In summary – take an interesting, real character, give them a job that places them in interesting situations and some friends, family, and rivals, and see how they grow.

Camp Nano Schedule

Well, it’s officially July and I’m participating in Camp Nano. Check out www.nanowrimo.org for details on the event.

I will be doing 4 separate projects this month for a total word count of 50,000 words in 31 days. My first project is a romance novella I was contracted to write. It is titled Liar, Liar and the contract requires 30,000 words. When that’s done I have a short story I want to write for a possible anthology about women in “end of the world” scenarios. 5-10k word limit, I’ll be luck to keep it under 10k. The last 10k will be two short stories for another possible anthology. These are titled “Through the Open Door” and “No Place Like Home”. Technically they have to max out at 4k each leaving me 2k short for the month so the last 2k will be jumpstarting my next romance novella – Overhauled.

That’s 1667 words per day with 1667 extra words up for grabs with the extra day (since Nano is only 30 days).

Then, on August 1st I take possession of my new house while trying to maintain a grueling writing schedule, but more on that in August.

Liar, Liar should be complete by July 18th. My end of the world story should be done by the 24th. The two short stories I’ll work on whenever my muse abandons me and I should have them done by the 28th. That leaves 3 days to start Overhauled or catch up whatever isn’t yet finished.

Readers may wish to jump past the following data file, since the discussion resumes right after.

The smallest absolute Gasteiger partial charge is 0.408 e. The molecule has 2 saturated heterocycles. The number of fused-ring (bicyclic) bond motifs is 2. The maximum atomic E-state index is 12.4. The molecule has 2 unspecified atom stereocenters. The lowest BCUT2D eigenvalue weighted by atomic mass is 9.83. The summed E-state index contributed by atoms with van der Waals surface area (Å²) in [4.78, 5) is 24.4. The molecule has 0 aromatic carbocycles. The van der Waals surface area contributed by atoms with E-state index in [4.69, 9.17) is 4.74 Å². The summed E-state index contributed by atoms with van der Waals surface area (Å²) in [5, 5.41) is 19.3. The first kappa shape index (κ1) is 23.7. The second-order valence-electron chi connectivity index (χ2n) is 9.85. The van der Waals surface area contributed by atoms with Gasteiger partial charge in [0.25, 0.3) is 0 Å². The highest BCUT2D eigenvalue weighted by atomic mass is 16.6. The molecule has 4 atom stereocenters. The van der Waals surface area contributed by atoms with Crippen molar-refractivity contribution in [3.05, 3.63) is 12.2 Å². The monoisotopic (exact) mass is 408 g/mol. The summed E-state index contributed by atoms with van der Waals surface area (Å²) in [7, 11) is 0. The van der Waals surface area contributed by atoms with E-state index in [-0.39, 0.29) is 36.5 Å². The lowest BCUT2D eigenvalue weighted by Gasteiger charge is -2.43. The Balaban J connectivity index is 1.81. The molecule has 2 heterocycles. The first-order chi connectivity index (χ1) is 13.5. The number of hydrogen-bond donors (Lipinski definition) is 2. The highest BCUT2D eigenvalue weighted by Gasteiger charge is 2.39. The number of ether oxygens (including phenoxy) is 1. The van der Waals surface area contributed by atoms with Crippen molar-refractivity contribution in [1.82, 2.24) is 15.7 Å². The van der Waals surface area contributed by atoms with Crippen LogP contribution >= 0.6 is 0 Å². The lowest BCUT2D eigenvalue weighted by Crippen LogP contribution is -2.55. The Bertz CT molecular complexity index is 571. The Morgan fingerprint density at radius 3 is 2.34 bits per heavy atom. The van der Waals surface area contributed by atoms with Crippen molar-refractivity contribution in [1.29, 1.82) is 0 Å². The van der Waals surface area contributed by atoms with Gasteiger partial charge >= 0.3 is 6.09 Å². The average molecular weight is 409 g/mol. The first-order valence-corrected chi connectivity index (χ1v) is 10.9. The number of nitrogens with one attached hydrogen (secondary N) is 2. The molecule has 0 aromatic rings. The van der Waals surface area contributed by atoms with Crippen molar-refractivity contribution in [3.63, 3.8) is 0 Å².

How does a mother of two accomplish something like this? My birthday happens to be in April and for my birthday this year I asked for 1 day a month where I could go to the library for 8 hours to get caught up on my writing. Since I was house hunting in May, and since June was full of Real Estate paperwork and family visits I missed 2 of those work days. So I will be claiming 3 library shifts this month. Three Tuesdays of peace and quiet and no internet connection. I should fly through this.

Also, I work by hand a lot. I keep a 6×9 notebook by my side and as long as my kids aren’t trying to kill each other I write. I can type an average of 40 WPM and max out at 90 WPM so if I’m copying my WPM is higher than if I’m trying to create while I write. That always speeds up the process.

I’m an avid outliner so by July 1st I’ll have all 4 pieces outlined, scene-by-scene which will cut down on the stop and think time and increase available writing time.

Lastly, I won’t be on here as often. Actually, it’s the 27th of June as I type this and schedule it for July 1st release. I’ll try to check in upon the completion of each mini goal and at the end of the month.

Signing off for at least a week …